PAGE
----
Selling pupils a positive story is not a solution to depression, says Oliver James. We need to look at the pressures that cause it
What should we make of the new vogue for teaching "positive psychology"? Not a lot, if a recent review of the evidence is to be believed.
It identified 14 intervention programmes in schools designed to reduce depression and protect against it by encouraging rational, optimistic thinking and better problem-solving and coping skills. In four studies, depression was reduced after the intervention, compared with controls, but not in seven other studies. Worse still, where the pupils were followed up 12 months later, the interventions failed in every case. That is in keeping with other evidence of the effects of this approach, known as Cognitive Behavioural Therapy (CBT).
Like a form of mental hygiene, it covers the filthy dining room table of your mind with a thin veneer of positive polish. You are encouraged to ignore those difficult-to-remove marks sometimes made by childhood maltreatment.
But as Drew Westen, of Emory University in Atlanta in the USA, and many researchers have shown, two-thirds of adults treated for depression with CBT have relapsed or sought help within two years. Even just after treatment, the average CBT patient is still depressed.
After only 18 months, those given CBT have no better mental health than those untreated. In the short-term, it does reduce intensity and symptoms. But even this is questionable because CBT is akin to hypnotism.
The patient is taught a relentlessly positive story. If the therapist is skilled, the patient is able to ignore many of their true feelings, persuading themselves and others that they are feeling good. When tested after treatment, they often regurgitate the positive story, ticking the right boxes of questionnaires used by researchers to evaluate mental state. But a few months later, their negativity resurfaces. The initial gains in CBT patients may be parroting what they have been taught.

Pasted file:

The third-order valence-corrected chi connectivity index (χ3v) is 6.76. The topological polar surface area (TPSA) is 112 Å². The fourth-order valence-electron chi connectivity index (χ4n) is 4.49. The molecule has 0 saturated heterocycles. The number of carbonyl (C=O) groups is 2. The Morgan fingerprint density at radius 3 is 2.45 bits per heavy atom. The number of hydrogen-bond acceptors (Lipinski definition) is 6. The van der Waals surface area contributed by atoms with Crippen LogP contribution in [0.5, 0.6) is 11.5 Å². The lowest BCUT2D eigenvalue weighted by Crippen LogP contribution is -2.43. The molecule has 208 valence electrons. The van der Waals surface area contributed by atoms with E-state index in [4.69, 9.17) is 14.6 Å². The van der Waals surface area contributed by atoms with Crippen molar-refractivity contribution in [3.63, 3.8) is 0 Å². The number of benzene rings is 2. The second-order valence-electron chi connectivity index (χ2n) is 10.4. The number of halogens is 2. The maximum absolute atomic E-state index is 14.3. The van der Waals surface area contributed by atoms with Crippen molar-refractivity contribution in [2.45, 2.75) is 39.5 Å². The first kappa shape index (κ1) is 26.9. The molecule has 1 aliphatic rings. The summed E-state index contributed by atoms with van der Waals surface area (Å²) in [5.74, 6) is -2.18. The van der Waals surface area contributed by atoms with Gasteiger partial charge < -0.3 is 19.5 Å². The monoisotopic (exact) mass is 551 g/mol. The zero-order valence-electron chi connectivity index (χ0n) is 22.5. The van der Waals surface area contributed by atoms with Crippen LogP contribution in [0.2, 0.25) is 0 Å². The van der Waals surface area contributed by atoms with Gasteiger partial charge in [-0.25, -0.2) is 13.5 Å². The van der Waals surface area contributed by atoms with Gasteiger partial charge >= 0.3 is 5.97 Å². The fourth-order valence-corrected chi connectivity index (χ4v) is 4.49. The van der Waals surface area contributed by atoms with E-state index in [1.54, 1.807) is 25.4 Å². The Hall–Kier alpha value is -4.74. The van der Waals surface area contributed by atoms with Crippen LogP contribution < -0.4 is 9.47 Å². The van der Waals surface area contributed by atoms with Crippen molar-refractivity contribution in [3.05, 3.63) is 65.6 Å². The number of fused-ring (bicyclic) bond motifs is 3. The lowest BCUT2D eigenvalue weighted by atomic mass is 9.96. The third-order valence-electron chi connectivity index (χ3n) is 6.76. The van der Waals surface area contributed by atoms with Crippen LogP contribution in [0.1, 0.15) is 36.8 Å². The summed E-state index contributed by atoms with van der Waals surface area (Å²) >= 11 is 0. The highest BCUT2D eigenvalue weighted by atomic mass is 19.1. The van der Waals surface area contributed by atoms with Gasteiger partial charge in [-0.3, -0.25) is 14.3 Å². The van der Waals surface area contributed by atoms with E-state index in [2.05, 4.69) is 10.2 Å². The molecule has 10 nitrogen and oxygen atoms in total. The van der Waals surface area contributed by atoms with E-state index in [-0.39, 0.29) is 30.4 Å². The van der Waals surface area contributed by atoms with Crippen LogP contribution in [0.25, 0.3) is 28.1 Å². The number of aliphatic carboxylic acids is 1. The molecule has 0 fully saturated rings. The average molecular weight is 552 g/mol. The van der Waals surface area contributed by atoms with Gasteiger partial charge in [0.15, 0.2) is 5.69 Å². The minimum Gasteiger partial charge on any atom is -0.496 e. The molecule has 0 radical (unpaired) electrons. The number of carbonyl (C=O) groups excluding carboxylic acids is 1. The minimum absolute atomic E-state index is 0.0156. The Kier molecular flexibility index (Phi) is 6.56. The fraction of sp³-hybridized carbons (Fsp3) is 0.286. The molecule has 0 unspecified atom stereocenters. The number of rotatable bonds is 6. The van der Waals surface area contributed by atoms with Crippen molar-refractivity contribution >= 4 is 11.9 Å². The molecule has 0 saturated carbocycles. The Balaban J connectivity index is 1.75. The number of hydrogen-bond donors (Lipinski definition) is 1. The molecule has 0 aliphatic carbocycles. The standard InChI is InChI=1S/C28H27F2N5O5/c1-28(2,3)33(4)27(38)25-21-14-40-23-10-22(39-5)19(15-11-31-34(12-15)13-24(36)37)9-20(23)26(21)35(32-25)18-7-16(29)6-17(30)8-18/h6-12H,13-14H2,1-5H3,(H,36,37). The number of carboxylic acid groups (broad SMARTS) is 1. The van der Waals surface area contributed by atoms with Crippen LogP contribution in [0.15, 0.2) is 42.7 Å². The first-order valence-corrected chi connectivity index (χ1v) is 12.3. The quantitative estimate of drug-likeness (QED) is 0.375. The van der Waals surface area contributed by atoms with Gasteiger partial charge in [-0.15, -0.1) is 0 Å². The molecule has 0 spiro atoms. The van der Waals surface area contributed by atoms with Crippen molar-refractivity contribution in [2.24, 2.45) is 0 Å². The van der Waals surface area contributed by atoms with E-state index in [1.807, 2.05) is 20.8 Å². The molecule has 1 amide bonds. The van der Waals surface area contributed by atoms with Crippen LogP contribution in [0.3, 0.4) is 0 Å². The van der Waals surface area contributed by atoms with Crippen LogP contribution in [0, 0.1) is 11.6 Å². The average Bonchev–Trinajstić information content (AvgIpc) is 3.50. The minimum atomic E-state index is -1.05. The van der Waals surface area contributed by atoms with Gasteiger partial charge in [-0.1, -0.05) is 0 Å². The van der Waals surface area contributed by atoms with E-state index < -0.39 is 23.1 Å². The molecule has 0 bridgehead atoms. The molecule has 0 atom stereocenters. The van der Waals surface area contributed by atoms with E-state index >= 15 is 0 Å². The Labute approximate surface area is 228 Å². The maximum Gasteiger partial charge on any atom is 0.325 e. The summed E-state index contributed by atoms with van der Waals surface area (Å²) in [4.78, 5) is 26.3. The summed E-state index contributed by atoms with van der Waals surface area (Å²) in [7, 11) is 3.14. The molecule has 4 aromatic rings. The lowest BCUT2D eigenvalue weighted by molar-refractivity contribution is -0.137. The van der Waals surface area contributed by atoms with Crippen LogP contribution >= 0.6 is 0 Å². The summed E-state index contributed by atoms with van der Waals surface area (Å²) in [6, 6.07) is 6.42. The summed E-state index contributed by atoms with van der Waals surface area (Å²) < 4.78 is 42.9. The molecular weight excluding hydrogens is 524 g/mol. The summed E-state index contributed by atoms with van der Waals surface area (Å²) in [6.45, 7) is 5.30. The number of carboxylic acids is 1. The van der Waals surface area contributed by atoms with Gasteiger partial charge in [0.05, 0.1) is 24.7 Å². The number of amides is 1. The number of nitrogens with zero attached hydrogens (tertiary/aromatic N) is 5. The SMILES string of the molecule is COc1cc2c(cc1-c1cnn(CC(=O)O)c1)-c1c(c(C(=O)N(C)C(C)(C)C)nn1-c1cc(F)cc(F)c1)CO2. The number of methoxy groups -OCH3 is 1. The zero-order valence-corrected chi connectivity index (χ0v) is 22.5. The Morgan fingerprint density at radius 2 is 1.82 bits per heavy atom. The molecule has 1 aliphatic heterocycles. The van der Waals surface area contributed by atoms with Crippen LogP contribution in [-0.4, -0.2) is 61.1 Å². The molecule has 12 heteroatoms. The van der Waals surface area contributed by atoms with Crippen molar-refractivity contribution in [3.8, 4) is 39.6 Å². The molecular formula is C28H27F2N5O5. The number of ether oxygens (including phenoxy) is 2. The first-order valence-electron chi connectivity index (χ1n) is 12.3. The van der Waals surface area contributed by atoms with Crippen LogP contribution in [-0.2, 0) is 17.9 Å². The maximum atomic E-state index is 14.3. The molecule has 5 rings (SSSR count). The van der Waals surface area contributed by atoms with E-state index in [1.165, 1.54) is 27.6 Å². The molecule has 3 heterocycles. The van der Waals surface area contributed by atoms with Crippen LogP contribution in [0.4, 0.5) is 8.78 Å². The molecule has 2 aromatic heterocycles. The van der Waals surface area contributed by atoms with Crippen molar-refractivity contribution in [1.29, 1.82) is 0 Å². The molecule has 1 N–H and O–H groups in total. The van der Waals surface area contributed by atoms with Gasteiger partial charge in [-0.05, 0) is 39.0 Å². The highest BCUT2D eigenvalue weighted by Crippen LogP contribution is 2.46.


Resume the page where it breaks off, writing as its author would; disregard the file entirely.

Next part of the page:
The authors conclude that focusing on the child may not be enough. Including parents whose pattern of care of the child, past and present, is a major cause of depression and the wider society, would have a greater impact.
Teachers complain that schooling has been reduced to sorting children into categories of potential employees for corporations. Certainly, the focus on exam results is a proven cause of depression among teenage girls.
Depression is twice as common in English-speaking nations, which have broadly neo-conservative, or "selfish capitalist", political economies, compared with mainland European ones which are "unselfish capitalist". (For instance, they have a smaller gap between rich and poor.) By implication, if we became more unselfish and equitable, depression would halve.
Labour has been a bad picker of interventions for well-being. Sure Start has been reduced to a giant creche. By contemplating a nationwide network of CBT for adults and positive psychology classes for pupils, it looks as if ministers are pursuing "tick the box" happiness.
If the Government really wanted to make us less depressed, it should emulate mainland Europe. It would be discouraging the workaholia, driven by property fever and consumerism, which depresses the English-speaking world and separates parents from children. But it would also be encouraging enthusiasm for children and childhood.
As Sue Palmer eloquently pointed out, formal schooling should start later and we should legislate against advertising directed at children and foster exercise as an alternative to the obesity-inducing, passive consumption of television and computer game *
Oliver James is a child clinical psychologist and the author of Affluenza How to be successful and stay sane
Review of depression intervention studies: Spence, S.H. et al, 2007, Journal of Child Psychology and Psychiatry, 48, 526-42.
Drew Westen's review of CBT: Westen, D et al, 2004, Psychological Bulletin, 2004, 130, 631 663.
Parental care as major cause of depression: Blatt, S.J. et al, Clinical Psychology Review, 12, 47-91
Evidence that exam pressure causes depression in teenage girls: West, P. et al, 2003, Journal of Child Psychology and Psychiatry, 44, 399-411
Selfish vs unselfish capitalist depression: James, O.W., 2007, Affluenza, Vermilion.
Enthusiasm for children: Palmer, Sue, 2007, Detoxing Childhood, Orion.